Monday, 24 December 2018
'Chaucer’s Depiction of the Corrupt Church in the Canterbury Tales\r'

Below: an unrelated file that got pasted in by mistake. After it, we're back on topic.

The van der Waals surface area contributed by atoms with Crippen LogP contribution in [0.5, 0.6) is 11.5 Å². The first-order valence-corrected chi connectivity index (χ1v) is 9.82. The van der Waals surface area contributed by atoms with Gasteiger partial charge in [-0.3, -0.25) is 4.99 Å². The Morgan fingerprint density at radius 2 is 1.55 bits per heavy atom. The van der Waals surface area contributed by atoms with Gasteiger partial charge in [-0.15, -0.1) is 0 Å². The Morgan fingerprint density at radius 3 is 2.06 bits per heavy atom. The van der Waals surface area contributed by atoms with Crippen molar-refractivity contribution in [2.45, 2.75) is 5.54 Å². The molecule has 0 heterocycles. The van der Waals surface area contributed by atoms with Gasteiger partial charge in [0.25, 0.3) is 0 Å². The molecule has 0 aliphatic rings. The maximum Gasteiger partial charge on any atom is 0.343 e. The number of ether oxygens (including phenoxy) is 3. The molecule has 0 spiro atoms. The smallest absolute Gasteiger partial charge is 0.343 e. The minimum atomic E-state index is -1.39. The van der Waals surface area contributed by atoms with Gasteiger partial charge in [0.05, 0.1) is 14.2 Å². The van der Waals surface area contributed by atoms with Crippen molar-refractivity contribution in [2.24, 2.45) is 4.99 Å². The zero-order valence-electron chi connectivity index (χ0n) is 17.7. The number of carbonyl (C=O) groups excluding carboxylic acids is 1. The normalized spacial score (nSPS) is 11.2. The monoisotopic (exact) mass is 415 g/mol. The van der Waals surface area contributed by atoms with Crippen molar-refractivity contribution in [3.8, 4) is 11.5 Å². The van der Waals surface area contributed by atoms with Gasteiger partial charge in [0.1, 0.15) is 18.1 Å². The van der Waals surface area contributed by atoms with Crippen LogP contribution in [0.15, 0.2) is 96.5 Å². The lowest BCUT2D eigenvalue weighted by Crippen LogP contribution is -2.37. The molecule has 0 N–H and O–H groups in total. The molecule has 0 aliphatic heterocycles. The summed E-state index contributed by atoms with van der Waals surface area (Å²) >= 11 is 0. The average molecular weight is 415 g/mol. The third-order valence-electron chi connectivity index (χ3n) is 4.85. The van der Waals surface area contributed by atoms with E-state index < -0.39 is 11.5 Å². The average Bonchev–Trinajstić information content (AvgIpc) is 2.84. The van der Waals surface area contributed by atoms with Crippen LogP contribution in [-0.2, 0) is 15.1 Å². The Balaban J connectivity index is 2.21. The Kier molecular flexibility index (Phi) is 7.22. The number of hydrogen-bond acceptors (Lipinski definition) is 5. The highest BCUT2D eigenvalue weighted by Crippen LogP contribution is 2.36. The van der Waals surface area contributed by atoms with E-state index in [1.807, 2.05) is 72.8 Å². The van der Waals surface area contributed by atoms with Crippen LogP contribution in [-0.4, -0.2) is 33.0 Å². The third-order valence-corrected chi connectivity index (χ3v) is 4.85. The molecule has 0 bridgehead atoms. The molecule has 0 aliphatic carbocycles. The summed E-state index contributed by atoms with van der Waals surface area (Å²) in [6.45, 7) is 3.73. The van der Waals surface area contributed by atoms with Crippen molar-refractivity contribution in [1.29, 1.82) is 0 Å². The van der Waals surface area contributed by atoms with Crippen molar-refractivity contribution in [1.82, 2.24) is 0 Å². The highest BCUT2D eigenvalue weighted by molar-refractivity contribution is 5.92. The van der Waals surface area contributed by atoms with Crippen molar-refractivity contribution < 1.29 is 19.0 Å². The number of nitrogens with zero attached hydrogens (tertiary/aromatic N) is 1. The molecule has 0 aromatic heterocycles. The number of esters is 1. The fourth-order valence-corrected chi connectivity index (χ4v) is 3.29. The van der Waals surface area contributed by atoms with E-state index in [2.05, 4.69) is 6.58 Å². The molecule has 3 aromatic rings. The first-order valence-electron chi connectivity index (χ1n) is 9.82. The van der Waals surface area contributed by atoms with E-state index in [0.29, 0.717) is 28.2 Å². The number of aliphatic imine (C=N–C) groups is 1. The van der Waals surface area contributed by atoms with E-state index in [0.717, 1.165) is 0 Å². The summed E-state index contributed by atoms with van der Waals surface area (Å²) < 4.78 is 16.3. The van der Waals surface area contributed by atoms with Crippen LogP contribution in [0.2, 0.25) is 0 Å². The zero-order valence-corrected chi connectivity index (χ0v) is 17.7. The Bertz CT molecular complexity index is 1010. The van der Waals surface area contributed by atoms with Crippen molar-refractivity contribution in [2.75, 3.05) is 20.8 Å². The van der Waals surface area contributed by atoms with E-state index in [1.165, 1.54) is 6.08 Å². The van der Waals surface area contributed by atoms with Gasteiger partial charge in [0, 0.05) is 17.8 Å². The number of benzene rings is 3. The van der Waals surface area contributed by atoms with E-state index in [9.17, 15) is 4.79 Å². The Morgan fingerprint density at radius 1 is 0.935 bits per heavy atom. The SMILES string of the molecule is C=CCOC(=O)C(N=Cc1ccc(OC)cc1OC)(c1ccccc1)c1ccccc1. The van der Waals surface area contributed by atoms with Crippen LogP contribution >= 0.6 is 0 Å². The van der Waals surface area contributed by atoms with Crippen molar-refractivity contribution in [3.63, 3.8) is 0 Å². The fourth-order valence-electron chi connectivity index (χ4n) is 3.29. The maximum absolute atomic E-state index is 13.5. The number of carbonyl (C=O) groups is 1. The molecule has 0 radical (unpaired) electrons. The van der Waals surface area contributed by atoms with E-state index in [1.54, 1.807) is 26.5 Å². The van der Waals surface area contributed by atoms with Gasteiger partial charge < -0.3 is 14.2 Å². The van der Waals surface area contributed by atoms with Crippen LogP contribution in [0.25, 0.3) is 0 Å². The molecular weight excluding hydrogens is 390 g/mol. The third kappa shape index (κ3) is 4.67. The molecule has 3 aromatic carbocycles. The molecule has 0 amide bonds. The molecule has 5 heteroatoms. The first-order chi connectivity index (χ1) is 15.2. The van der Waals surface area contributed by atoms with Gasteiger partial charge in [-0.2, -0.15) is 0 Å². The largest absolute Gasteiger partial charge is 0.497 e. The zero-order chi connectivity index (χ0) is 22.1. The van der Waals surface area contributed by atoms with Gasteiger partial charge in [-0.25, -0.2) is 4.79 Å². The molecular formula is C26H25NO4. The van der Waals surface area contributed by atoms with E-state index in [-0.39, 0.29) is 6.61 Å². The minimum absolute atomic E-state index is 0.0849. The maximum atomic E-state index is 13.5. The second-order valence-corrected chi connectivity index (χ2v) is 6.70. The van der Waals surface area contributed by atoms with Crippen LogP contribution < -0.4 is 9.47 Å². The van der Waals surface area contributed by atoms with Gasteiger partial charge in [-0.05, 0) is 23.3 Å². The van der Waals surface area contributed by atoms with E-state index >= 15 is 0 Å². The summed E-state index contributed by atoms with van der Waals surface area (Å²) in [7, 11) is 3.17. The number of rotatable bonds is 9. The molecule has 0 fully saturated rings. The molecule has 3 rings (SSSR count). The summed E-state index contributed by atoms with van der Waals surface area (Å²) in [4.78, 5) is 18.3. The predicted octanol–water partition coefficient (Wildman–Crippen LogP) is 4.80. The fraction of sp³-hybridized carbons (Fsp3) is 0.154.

'The Canterbury Tales is a famously satirical piece create verbally by Geoffrey Chaucer at the end of the fourteenth century. Though there ar some(prenominal) theories of what Chaucer was criticizing, he mainly was questioning the motives of the church service service building. Chaucer use important figures in the church as reputations in the story who go on a journey to Canterbury although the characters do non match the typical ideals of those who would be attributed with the church.\r\nHistorically, harmonise to the feudal system, the king was to give 25 percent of his wealth to the church, which proves the church had hand of money to use in ways that would non agree with the typical morality of the church. Chaucer is making amicable commentary by highlighting on the sacred untruth and the church as it relates to money. Chaucer begins with his criticism in Ã¢â¬Å"The PrologueÃ¢â¬Â by immediately characterizing those who are connected with the church in order of their social status, showing that there are umteen aspects of the church that fall short morally.\r\nFor example, the cavalry, though he is a noble firearm and not a religiously associate character, is the nigh virtuous; he comes at the baksheesh of the hierarchy in terms of social status. Chaucer has nothing but good things to judge about the Knight, especially when he says Ã¢â¬Å"he had proved his worth in his superiorÃ¢â¬â¢s warsÃ¢â¬Â¦in Christendom and in hea whence-lands and he had invariably been honored for his valor. Ã¢â¬Â (ll 47-50) The Knight was always respected for what he had done, even when he was doing things for his religion which cannot be said for many a(prenominal) of the other characters that Chaucer was describing.\r\nThough he is not part of the churchman group, Chaucer highlights on the KnightÃ¢â¬â¢s religious affiliation, saying of him that he is Ã¢â¬Å"a valiant warrior for his overlord. Ã¢â¬Â (ll 47) French speaking, with a dainty smile and polite look with a hidden agenda, the Prioress offers an cleverness to the twisted world of the church that Chaucer wants the referee to see. The Prioress was characterized as a expound woman because Ã¢â¬Å"she never let a morsel fall from her lipsÃ¢â¬Â (ll 128), though this is dry because as a nun she was divinatory to take a vow of poverty.\r\nChaucer then goes on to explain that the Prioress Ã¢â¬Å"had a few small dogs that she fed- with roast sum total or milk and fine lootÃ¢â¬Â (ll 146-147), further showing that the nun didnÃ¢â¬â¢t take her religious duties as naughtily as she should hurl. The monk comes next in ChaucerÃ¢â¬â¢s hierarchy, with the description being Ã¢â¬Å"he didnÃ¢â¬â¢t give a draw hen for that text that said huntsmans are not blessed menÃ¢â¬ÂÃ¢â¬Â¦ Ã¢â¬Å" wherefore should he study and drive himself mad. Ã¢â¬Â (ll 177-178) Chaucer mocks the MonkÃ¢â¬â¢s lifestyle by criticizing what he chose to do instead of taking his Blessed vow of silence.\r\nHe was a hunter and wore expensive clothes: Ã¢â¬Å"I power saw that his sleeves were edged at the cuff with colourize furÃ¢â¬Â¦and to fasten his hood on a lower floor his chin he had a real intricate pin make of opulentÃ¢â¬Â (ll 193) though as a man of the church he should not pass had the funds to support his lavish lifestyle, which is why Chaucer criticized the church, because he thought that it was corrupt. Chaucer goes on to say, Ã¢â¬Å"He was a fine fat lord in splendid shape,Ã¢â¬Â(ll 200) of the Monk, hinting to the reader that he was well fed as well, though like the Prioress, he should not have been collectible to a vow of poverty.\r\nThe excuserÃ¢â¬â¢s purpose in the church was to pardon the sins of the church goers, though Chaucer made his character corrupt too, by charging large number to pardon their sins, something that should be unheard of, though unfortunately, it happened quite comm and. This just relates foul to ChaucerÃ¢â¬â¢s t houghts of the church being corrupt by wrongly using the money that it had. The pardonerÃ¢â¬â¢s description says, Ã¢â¬Å"heÃ¢â¬â¢d make more(prenominal) money in one day alone than the subgenus Pastor would in two months come and gone,Ã¢â¬Â (ll 703-704).\r\nThis breeze also makes mention of the Parson, another religious character, though he was not criticized as ofttimes as other characters due to his description of being the only god-fearing churchman. Chaucer uses less harsh descriptions of him and even explains that he does work for the church in non-corrupt ways, much un-like the other religious characters he describes. He says of the Parson, Ã¢â¬Å"[he] was poor, but rich in holy thought and work.\r\nHe was also a learned man, a clerk; The Christian gospel he would truly preach, piously his parishioners to teach,Ã¢â¬Â (ll 479-482) from this line the reader gains a more clear understanding for how the church was suppose(p) to be viewed. Those who were affiliated wi th the church were supposed to be devout and faithful to their God, though many did not fulfill the stereotypes that they were evaluate to. All in all, the problem with the church is that those who are supposed to be the most holy are not at all.\r\nThe obsession with money and the wrongful expense of it by all of those who are affiliated is what made the church receive so much criticism. The implied solution to the corruptness of the church is simple: to remove the money. The one character who received little criticism was the only one who helped the church be seen in a positive light, and that was the Parson. By removing the profuse money from the church, the corrupt clergy members would go back to their vows of silence and poverty and the church would be restored to its original holiness.\r\n'